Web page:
Vespers (1610) - Claudio Monteverdi (1567 - 1643)


Monteverdi was born in Cremona, Italy in 1567 at a time when the spiritual values and traditions of Renaissance music were giving way to the more human-centred values of the Baroque age. Indeed, his life and music reflect this profound change in mentality; by his own admission he wrote in two different styles – prima prattica (a Renaissance style of composition using polyphony over a cantus firmus) and seconda prattica (the use of opera-influenced stile recitativo). Monteverdi was a musical prodigy – his first works, Sacrae Cantiunculae, were published when he was 15. He studied with Ingegneri at Cremona cathedral and published several books of madrigals and motets, before being engaged as a string player and later as Maestro di cappella to the court of Vincenzo Gonzaga at Mantua, during which time he studied with Giaches de Wert. During his life, which culminated in his appointment in 1613 as Maestro di cappella at St Mark’s, Venice, he published many examples of secular and religious works including six operas (a newly developing musical form), ballets, nine books of madrigals, numerous motets and masses as well as the famous Marian Vespers.


In 1610, dissatisfied with his work at the Gonzaga court and beset by financial difficulties, Monteverdi travelled to Rome for an audience with Pope Paul V, possibly seeking a bursary for his son. He took with him his own publication of a Mass (Missa ‘In Illo Tempore’) dedicated to Paul V; published in the same volume was a setting of the main movements of the Vespers (five psalms, a Magnificat, and the hymn, Ave maris stella) together with an additional setting of the Magnificat, an opening Toccata (adapted from his earlier opera Orfeo), and five ‘sacred concertos’ for various voices (Nigra sum, Pulchra es, Duo Seraphim, Audi cœlum and the Sonata sopra ‘Sancta Maria ora pro nobis’). It is the inclusion of these latter items that has caused considerable debate as to whether the Vespers were ever intended to be performed liturgically with all of these items included. Redlich, for example, regarded the volume to be a loose compilation of pieces for publication rather than an entity.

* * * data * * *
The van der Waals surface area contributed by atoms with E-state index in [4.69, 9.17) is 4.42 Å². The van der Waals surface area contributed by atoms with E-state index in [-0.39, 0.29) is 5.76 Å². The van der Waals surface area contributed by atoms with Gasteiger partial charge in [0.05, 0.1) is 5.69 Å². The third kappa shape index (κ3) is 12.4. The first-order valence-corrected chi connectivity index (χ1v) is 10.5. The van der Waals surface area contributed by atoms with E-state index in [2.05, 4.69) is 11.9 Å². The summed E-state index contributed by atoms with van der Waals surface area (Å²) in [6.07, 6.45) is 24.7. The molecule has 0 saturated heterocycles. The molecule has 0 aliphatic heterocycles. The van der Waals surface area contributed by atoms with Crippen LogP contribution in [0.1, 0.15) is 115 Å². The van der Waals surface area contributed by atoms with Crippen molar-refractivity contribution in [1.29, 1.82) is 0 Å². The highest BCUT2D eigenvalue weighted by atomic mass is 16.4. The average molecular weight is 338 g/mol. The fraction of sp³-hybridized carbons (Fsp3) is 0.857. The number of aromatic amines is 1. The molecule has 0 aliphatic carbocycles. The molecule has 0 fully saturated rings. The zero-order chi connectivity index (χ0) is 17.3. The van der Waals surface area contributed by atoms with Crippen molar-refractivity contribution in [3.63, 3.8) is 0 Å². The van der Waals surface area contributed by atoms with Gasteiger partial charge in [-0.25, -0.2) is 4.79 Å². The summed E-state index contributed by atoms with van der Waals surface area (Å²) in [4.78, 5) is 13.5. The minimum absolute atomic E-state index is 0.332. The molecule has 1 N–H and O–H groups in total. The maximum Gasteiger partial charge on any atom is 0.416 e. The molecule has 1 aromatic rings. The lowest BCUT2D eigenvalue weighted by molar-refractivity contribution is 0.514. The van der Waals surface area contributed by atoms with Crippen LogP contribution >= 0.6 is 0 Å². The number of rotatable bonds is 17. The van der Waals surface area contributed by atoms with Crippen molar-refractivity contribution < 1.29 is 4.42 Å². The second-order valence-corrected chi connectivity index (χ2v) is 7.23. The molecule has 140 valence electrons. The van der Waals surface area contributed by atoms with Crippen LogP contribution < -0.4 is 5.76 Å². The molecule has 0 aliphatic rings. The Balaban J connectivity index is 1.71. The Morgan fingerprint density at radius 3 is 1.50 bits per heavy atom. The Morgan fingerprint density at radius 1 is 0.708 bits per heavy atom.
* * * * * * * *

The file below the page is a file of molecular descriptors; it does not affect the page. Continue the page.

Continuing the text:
The Renaissance tradition of Marian Vespers called for the use of appropriate plainsong antiphons to be used in between the psalm settings and before the Magnificat, and no reference to these is found in the first printed edition. Alternative research suggests that Monteverdi fully intended these concertos to be used in place of the plainsong antiphons. The evidence for this is in the strong key relationships between the concertos and the rest of the pieces in the Vespers (whereas the modes of the appropriate antiphons do not relate). Although the words of the concertos do not at first seem to be fitting for the celebration of a feast of the Virgin Mary (two of them are taken from the Song of Solomon, a highly erotic biblical poem), it is known that one of the prevailing allegories at the time was that of the church being seen as the spiritual bridegroom to the soul of Mary; indeed, several other quasi-sacred works of the time (among them Finetti’s O Maria, quae rapis corda hominum – O Mary, who steals the hearts of men) show a surprisingly sensual view of the mother of God. The inclusion of the concertos is also in keeping with Monteverdi’s somewhat dichotomous composing style – the psalms, hymn and Magnificat are all written in his prima prattica, the concertos in the much more modern and operatic seconda prattica. Modern performances often include both the concertos and the plainsong antiphons, but tonight we will be omitting the latter. Tonight’s orchestration and choral partitioning are also intended to follow Monteverdi’s original specifications.


Barry Creasy


Collegium Musicum of London


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